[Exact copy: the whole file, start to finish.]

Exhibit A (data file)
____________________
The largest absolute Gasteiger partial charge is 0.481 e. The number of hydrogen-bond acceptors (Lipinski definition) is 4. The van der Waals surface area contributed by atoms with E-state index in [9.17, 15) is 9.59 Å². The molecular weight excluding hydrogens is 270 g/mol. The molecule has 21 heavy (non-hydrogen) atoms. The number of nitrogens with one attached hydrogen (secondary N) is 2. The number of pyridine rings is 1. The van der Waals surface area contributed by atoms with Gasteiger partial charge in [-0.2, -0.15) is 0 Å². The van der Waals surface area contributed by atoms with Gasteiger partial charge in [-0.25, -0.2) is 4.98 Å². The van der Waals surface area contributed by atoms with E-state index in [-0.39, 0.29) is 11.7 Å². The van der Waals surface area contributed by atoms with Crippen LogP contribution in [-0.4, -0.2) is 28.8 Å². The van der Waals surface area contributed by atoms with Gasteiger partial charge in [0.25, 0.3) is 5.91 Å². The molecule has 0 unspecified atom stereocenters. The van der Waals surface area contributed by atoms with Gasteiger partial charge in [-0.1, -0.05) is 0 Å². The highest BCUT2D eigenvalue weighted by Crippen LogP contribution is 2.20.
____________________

The largest absolute Gasteiger partial charge is 0.481 e. The number of hydrogen-bond acceptors (Lipinski definition) is 4. The van der Waals surface area contributed by atoms with E-state index in [9.17, 15) is 9.59 Å². The molecular weight excluding hydrogens is 270 g/mol. The molecule has 21 heavy (non-hydrogen) atoms. The number of nitrogens with one attached hydrogen (secondary N) is 2. The number of pyridine rings is 1. The van der Waals surface area contributed by atoms with Gasteiger partial charge in [-0.2, -0.15) is 0 Å². The van der Waals surface area contributed by atoms with Gasteiger partial charge in [-0.25, -0.2) is 4.98 Å². The van der Waals surface area contributed by atoms with E-state index in [-0.39, 0.29) is 11.7 Å². The van der Waals surface area contributed by atoms with Crippen LogP contribution in [-0.4, -0.2) is 28.8 Å². The van der Waals surface area contributed by atoms with Gasteiger partial charge in [0.25, 0.3) is 5.91 Å². The molecule has 0 unspecified atom stereocenters. The van der Waals surface area contributed by atoms with Gasteiger partial charge in [-0.1, -0.05) is 0 Å². The highest BCUT2D eigenvalue weighted by Crippen LogP contribution is 2.20.